What is Surfer’s Ear?

Those with frequent exposure to cold water – most commonly surfers and swimmers – often suffer from reactive exostosis, an inflammation of the bone in the ear canal that leads to the formation of new bone growth. Known medically as exostosis but referred to informally as surfer’s ear, this condition causes bone to thicken, leading to a narrowing (and occasionally, a complete blockage or “occlusion”) of the ear canal. It can result in significant conductive hearing loss over time.


As the ear canal narrows, water can become trapped inside, resulting in frequent ear infections. The infections as well as a loss of hearing and the sensation of “plugged up” ears that do not drain are the primary symptoms of surfer’s ear. The condition itself is not dangerous, but left untreated the danger of occlusion and an accompanying hearing loss increases.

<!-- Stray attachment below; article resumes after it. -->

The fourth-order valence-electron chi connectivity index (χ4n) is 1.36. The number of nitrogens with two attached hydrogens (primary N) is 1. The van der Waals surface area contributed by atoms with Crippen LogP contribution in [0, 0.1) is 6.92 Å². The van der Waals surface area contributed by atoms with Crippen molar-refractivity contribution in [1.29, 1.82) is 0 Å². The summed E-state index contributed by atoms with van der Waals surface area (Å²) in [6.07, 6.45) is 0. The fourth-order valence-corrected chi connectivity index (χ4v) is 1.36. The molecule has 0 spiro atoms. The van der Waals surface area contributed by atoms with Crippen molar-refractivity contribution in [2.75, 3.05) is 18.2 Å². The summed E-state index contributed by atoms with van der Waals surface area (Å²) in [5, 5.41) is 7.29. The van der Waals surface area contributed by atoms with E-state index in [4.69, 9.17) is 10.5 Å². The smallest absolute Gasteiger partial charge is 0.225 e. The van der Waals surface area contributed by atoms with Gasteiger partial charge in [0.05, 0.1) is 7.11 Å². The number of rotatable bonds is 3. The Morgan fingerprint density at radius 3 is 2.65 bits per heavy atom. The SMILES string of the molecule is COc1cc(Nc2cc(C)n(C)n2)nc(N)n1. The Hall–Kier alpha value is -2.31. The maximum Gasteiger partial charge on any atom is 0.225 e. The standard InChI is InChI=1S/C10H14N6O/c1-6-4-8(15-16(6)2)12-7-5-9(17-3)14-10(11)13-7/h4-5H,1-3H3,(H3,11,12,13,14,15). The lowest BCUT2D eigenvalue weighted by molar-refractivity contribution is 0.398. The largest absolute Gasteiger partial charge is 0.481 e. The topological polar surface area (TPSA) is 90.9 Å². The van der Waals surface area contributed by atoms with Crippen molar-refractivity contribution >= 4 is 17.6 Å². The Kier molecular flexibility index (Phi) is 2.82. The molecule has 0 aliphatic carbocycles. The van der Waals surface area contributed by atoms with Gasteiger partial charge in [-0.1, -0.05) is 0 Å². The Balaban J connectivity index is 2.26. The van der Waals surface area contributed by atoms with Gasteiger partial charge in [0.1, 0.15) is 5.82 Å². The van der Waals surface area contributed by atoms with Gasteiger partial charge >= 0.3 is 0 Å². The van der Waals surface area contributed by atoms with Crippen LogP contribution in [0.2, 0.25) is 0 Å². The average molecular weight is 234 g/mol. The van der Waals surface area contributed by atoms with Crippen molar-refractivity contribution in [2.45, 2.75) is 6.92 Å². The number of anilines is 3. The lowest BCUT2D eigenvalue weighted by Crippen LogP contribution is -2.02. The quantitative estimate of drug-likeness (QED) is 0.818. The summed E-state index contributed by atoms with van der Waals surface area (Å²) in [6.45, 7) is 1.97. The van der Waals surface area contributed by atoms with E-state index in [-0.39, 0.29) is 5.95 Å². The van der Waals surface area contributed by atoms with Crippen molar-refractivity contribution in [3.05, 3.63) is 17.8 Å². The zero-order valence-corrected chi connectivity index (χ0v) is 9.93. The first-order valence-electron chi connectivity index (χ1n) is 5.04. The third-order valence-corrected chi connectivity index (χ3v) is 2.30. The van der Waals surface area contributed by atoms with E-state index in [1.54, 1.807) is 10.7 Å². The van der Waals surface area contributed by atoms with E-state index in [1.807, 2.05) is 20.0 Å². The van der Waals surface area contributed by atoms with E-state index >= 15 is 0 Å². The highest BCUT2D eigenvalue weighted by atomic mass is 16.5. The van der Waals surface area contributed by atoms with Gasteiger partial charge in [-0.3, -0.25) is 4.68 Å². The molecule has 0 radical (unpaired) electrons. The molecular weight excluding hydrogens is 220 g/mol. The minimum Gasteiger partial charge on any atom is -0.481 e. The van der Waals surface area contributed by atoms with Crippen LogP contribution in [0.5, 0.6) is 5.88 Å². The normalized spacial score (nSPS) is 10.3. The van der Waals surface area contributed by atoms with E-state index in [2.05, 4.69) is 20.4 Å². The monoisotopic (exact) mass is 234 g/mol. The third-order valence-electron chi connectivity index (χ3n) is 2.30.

Treatment usually involves an outpatient surgical procedure known as canalplasty. This procedure is performed under general anesthesia. A surgeon uses a binocular microscope and drilling or chiseling out the bone growth. The surgeon usually performs this surgery through the ear canal, but may also make an incision behind the ear. While recovering from this procedure, it is very important to not expose the ear canal to water, as this could lead to further infections. Recovery takes between a few weeks and a few months.

Avoiding surfing and swimming in extremely cold water or during especially windy conditions is the key to preventing surfer’s ear. In addition, keeping the ear canals warm and dry by wearing earplugs, a swim cap or a hood can all help. Custom earmolds are your best bet to ensuring a tight seal and all-day comfort.

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